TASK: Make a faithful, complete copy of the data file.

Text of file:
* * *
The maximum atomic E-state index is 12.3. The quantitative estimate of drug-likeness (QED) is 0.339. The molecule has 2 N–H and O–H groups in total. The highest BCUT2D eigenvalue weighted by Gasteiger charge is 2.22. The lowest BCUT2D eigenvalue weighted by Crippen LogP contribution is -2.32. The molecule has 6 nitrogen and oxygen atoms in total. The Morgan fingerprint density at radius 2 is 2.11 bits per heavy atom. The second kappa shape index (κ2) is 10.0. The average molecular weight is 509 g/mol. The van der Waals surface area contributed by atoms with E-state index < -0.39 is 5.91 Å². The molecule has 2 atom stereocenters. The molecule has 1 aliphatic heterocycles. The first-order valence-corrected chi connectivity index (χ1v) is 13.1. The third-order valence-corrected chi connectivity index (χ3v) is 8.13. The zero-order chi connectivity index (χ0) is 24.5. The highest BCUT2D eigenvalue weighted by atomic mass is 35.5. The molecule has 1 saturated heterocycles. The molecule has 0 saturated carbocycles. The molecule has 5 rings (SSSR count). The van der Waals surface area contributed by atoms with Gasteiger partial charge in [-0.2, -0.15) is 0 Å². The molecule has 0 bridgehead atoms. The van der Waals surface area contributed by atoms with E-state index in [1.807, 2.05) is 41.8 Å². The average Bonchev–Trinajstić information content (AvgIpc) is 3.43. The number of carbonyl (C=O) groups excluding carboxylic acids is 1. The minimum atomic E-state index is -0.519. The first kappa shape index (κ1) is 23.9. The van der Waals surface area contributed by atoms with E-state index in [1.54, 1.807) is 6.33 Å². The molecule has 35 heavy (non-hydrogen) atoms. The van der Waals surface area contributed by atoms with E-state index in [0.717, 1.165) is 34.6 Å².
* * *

The maximum atomic E-state index is 12.3. The quantitative estimate of drug-likeness (QED) is 0.339. The molecule has 2 N–H and O–H groups in total. The highest BCUT2D eigenvalue weighted by Gasteiger charge is 2.22. The lowest BCUT2D eigenvalue weighted by Crippen LogP contribution is -2.32. The molecule has 6 nitrogen and oxygen atoms in total. The Morgan fingerprint density at radius 2 is 2.11 bits per heavy atom. The second kappa shape index (κ2) is 10.0. The average molecular weight is 509 g/mol. The van der Waals surface area contributed by atoms with E-state index < -0.39 is 5.91 Å². The molecule has 2 atom stereocenters. The molecule has 1 aliphatic heterocycles. The first-order valence-corrected chi connectivity index (χ1v) is 13.1. The third-order valence-corrected chi connectivity index (χ3v) is 8.13. The zero-order chi connectivity index (χ0) is 24.5. The highest BCUT2D eigenvalue weighted by atomic mass is 35.5. The molecule has 1 saturated heterocycles. The molecule has 0 saturated carbocycles. The molecule has 5 rings (SSSR count). The van der Waals surface area contributed by atoms with Gasteiger partial charge in [-0.2, -0.15) is 0 Å². The molecule has 0 bridgehead atoms. The van der Waals surface area contributed by atoms with E-state index in [1.807, 2.05) is 41.8 Å². The average Bonchev–Trinajstić information content (AvgIpc) is 3.43. The number of carbonyl (C=O) groups excluding carboxylic acids is 1. The minimum atomic E-state index is -0.519. The first kappa shape index (κ1) is 23.9. The van der Waals surface area contributed by atoms with E-state index in [1.54, 1.807) is 6.33 Å². The molecule has 35 heavy (non-hydrogen) atoms. The van der Waals surface area contributed by atoms with E-state index in [0.717, 1.165) is 34.6 Å².